Ground operations is a key component of the aviation industry, thereby also addressing sustainability challenges head on. As such we promote and encourage responsible waste management principles. This covers topics such as spill prevention, waste segregation and recycling of materials such as GSE servicing residues and recycling of electric vehicle batteries.

It’s no exaggeration that ground ops is a labour-intensive sector. The way aircraft are handled is very much the same as it was back when labour was plentiful and working in aviation carried a measure of exclusivity and status. What has changed significantly is the job market and people’s expectations of their work. Ground handlers are now competing with entry-level jobs offering a comfortable working environment. It is imperative then that ground ops drive changes that make it an industry where people can build themselves a rewarding career with a development path that outshines anything similar-level jobs can offer.

Safety first

Safety of our employees, human factors impact on people’s jobs, and training standardization must be at the core of our activities.  

Safety events can have a serious impact on our people, causing injuries and even deaths. Injuries and fatalities must be avoided by looking at training, human factors, operational processes, and procedures as well as improved ergonomics e.g. in GSE, other equipment and in the general work environment, amongst others. Ensuring that ground operation activities are performed safely is a priority for all stakeholders on the ground and will keep people attracted to the job many opportunities in ground operations.

Industry action item for safety first

  • Implementation of an industry standard for harmonized training as per AHM chapter 11
  • Awareness of human factors (fatigue, pressure, distraction, complacency, stress, and many others) in work conditions, the mental/emotional/physical state of our staff and the adoption of suitable operational processes, training and awareness campaigns must be in place to implement a safe environment for all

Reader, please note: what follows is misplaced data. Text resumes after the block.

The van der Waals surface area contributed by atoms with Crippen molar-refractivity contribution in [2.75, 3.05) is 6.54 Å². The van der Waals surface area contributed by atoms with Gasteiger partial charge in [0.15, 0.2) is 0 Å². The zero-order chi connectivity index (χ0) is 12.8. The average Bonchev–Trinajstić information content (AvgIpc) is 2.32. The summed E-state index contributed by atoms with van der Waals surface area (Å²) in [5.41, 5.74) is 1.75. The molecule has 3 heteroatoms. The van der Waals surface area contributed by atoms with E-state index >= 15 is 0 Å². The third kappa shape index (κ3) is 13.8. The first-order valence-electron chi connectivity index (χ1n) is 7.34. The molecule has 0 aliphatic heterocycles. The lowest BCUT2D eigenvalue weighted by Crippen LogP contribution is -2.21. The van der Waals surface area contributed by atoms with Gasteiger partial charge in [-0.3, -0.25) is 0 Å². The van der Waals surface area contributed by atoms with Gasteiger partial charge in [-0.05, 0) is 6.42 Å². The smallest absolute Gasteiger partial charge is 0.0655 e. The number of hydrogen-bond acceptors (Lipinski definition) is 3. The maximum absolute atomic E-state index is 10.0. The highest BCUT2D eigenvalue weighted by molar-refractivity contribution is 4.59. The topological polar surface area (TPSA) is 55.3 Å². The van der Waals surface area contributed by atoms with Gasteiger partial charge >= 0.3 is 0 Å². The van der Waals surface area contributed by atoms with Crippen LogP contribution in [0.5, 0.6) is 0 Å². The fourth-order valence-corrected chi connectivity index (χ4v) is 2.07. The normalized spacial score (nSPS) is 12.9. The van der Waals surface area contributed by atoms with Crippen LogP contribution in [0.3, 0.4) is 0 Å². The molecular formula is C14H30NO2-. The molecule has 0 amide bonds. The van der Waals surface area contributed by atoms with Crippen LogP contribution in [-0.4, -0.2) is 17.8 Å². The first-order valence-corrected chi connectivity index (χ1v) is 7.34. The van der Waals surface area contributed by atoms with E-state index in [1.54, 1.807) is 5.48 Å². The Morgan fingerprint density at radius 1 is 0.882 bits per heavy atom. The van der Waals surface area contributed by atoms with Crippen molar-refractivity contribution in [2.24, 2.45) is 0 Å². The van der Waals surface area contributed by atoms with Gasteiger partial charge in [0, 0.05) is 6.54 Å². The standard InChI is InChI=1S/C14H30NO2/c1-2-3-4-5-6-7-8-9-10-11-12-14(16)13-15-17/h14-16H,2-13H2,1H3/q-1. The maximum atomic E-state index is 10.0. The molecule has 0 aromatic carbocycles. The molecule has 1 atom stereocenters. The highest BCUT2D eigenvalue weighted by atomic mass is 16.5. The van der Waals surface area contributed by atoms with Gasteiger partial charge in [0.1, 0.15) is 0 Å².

• Ongoing enhancements in occupational health and safety conditions and guidelines is imperative. This includes identification of safety events’ root causes and their contributing factors, defining corrective and preventive measures, enhancing GSE and other equipment’s ergonomics and driving mindfulness and responsiveness

Industry standards

  • IATA Airport Handling Manual (AHM) Chapter 6, 9, 11
  • IATA Ground Operations Manual (IGOM)

Industry action item for employee attraction & retention

  • Awareness campaigns aimed at highlighting what ground operations jobs entail and what it means to work at an airport/on the ramp
  • Repackaging job benefits to be competitive with other industries and their value proposition for new employees
  • Illustration of career path opportunities – demonstrate how a career progression could work within ground services
  • Push for automation to attract the next generation and a diverse talent portfolio, including making adequate investments in technology, software solutions and infrastructure
  • Maximizing staff resources, staff cross-utilization and outsourcing
  • Focusing on diversity, inclusion, and equity
  • Nurturing the new workforce by implementing effective retention strategies, opportunities for growth and staff upskilling
  • Hold / participate in job fairs and open forums
  • Investment into communities and training subsidy programs  

Industry standards

  • IATA Airport Handling Manual (AHM
  • Industry research studies and analysis

Employee attraction & retention

Organizations must take a multifaceted approach to attract and retain talents.

The ground handling sector is facing severe skills shortages as well as challenges in retaining and recruiting staff. Many skilled employees have left the industry and are not coming back. The aviation sector is competing with other industries to attract skilled staff. Additionally, employee’s priorities have changed and topics such as work flexibility, complete compensation packages, meaningful work, support for health and wellbeing are among the factors that now drive a jobs’ attractiveness. Therefore, aviation organizations must review their job and retention strategies holistically.

Training reforms and training passport

Training and nurturing the next generation of skilled aviation professionals through innovation, use of new technologies and competency-based training methods must begin now.

The aviation sector relies heavily on skilled and trained professionals to manage the ground handling activities. With the ongoing traffic growth and hiring outside aviation, having access to skilled staff is essential for sustainable growth. Therefore, new training methods will need to be deployed, heavily relying on performance data, competency-based learning and assessments, and online training formats.

Industry action item for training reforms and training passport